Who are you calling mother? In search of my inner warrior... on a rugby pitch

Siobhan Norton braves bruises and schoolyard flashbacks at a new RFU women’s rugby session

Siobhan Norton
Friday 10 July 2015 00:32
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England's players celebrate with the trophy after winning the IRB Women's Rugby World Cup final match between England and Canada
England's players celebrate with the trophy after winning the IRB Women's Rugby World Cup final match between England and Canada

Mothers, partners and daughters? How about athletes, champions or even “war goddesses”? Women’s sports are having something of a moment right now – and hot on the heels of our Lionesses clinching bronze in the Football World Cup, a new campaign has been introduced to get more women playing rugby.

Although not exactly a “girly” girl, a keep-fit regime that involves unsightly bruises has never been top of my agenda. The closest I’ve gotten to contact sports since sulking on the sidelines at school has been having to dodge renegade microscooter-wielding children on my morning jog.

It was understandable, then, that an invitation from the Rugby Football Union to one of their free Pitch Up and Play sessions in Regent’s Park should strike fear into my soul. Rugby is rough and tough, and even though these introductory sessions don’t go in for full, take-your-legs-out-from-under-you contact, it was surely more than I could handle.

However, there is something enticing about, as the England Women campaign puts it, “unleashing your inner toughness”. The FA’s ill-advised “mothers, partners and daughters” tweet may have drawn harrumphs, but the Lionesses proved they were also first-class athletes. Sport England’s This Girl Can campaign is currently leaping out of billboards all over the country, with empowering slogans such as “I kick balls. Deal with it”. In June, Australian Georgia Page was dubbed a “war goddess” and hailed as inspirational after playing on in a rugby sevens match in the US with a broken nose and bloodied face. The “strong not skinny” movement has reinvented toughness as aspirational, not butch or unfeminine. I wanted to tap into that feeling of strength and athleticism, and so, it seems, do plenty of other women – 15,500 were playing in rugby clubs in 2013, an uptake of 90 per cent in the last 10 years. The RFU is hoping to get 100,000 women involved in rugby, with an extra 10,000 involved in clubs by 2017.

England’s victory in the World Cup last year helped to raise the profile of the sport and now the RFU is looking at changing stereotypes. England Sevens player Amy Wilson Hardy has been playing from age 11, and has seen attitudes change dramatically over the last few years. “Women are realising that you can still be feminine and play rugby, can be all shapes and sizes – and they like that they can show the boys they can do it too.”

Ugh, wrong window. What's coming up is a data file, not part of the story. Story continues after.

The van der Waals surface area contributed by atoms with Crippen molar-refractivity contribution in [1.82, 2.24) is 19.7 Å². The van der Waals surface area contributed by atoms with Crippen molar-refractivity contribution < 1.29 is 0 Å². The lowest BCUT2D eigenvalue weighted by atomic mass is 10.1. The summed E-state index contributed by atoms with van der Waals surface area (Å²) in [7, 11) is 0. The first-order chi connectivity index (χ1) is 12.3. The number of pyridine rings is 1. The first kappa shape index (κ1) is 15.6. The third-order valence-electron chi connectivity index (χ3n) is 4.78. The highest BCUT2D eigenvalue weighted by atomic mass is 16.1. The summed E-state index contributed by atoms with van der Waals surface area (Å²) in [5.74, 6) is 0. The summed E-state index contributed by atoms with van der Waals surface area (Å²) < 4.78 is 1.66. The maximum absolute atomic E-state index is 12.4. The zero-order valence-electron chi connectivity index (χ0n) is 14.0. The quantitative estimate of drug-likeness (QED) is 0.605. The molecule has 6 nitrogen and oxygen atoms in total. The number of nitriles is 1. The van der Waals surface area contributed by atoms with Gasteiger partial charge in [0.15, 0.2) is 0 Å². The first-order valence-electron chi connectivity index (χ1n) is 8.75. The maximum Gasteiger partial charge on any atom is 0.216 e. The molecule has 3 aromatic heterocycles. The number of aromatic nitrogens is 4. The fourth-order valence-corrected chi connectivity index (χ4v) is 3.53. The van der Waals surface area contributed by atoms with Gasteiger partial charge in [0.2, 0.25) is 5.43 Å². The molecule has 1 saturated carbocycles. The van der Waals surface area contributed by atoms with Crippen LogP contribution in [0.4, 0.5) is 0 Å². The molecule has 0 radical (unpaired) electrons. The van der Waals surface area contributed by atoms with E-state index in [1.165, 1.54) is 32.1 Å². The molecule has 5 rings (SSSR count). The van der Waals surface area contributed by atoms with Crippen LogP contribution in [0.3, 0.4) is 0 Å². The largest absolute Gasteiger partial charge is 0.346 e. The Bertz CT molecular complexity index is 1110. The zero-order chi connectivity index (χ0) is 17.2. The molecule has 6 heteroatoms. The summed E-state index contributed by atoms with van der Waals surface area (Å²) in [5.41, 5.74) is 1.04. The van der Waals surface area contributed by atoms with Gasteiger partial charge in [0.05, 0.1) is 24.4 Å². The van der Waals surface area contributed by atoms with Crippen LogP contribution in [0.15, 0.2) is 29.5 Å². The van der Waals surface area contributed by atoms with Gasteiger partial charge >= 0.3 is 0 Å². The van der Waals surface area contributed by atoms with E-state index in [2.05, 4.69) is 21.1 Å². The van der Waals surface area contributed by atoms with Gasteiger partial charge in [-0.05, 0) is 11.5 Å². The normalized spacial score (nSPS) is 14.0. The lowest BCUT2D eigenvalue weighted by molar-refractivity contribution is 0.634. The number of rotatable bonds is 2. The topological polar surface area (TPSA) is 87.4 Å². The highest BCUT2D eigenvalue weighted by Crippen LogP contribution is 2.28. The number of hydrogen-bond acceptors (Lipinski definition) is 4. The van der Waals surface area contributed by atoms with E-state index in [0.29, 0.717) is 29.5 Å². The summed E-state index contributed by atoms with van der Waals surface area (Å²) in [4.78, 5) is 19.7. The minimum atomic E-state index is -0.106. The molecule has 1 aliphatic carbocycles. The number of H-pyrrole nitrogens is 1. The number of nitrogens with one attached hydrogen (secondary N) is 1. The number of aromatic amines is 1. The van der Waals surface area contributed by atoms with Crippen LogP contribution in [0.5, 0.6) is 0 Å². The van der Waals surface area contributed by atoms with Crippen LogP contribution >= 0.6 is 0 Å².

So I “pitched up” in Regent’s Park. The RFU’s new Play to your Strengths campaign challenges women to celebrate their diversity and individual skills, whether tall or short, tactical or combative, strong or fast, and our group certainly represented the whole spectrum, with girls ranging from slight and speedy to sporting powerhouses. We were in good hands – our coaches for the day were Wilson Hardy and World Cup winner Natasha Hunt. Friendly and welcoming, they talked us through the plan for the day – some drills and games to get us warmed up and teach us key skills, followed by a quick touch rugby session. We selected coloured wristbands to represent what we wanted from the day – developing our skills, improving fitness or competitiveness, or just to have fun.

We practised passing, learned how to tackle and flip our opponents, and indulged in a few playground-style games to get us warmed up. My favourite was a game whereby the team surrounds one person, arms and legs locked tight, with the goal for the “captive” to escape the circle. I threw myself into it with gusto, but perhaps not as much as other team-mates, who used anything from brute force to deceptive contortionist moves to slither free.

So far, so much more manageable than I had imagined. “I know how daunting it can be to turn up to a rugby club,” said Wilson Hardy. “This allows you to give the game a go in a relaxed environment, with no strings attached.”

Then, of course, there was the actual rugby. I had flashbacks to my school days as we formed teams (luckily they were chosen for us, none of the “will I be picked last” humiliation). As it got under way I dithered on the wing, running unhelpfully in circles as my team-mates charged forward. “You have to shout, let them know you’re clear,” laughed Hunt, gently egging me on. “Um, erm… I’m here, pass it here!” I squeaked. They did. I caught the ball, saw my chance and started to run... The music started in my head… Time moved in slow motion as the touchline grew closer... Then the opposition tagged me and I clumsily passed it back to my team-mate. It was hardly the stuff of coming-of-age Hollywood movie endings, but it was enough for me. I was hooked, exhilarated, and continued to feebly call to my team-mates for the ball for the rest of the game. Sometimes I even got hold of it.

We trooped off the pitch, sweating, breathless and laughing – a far cry from the po-facedness of a fitness class or weights session. Did I feel like a war goddess? Not quite, but I’m flaunting a bit more inner toughness along with my bruises.

For more information visit: www.englandrugby.com

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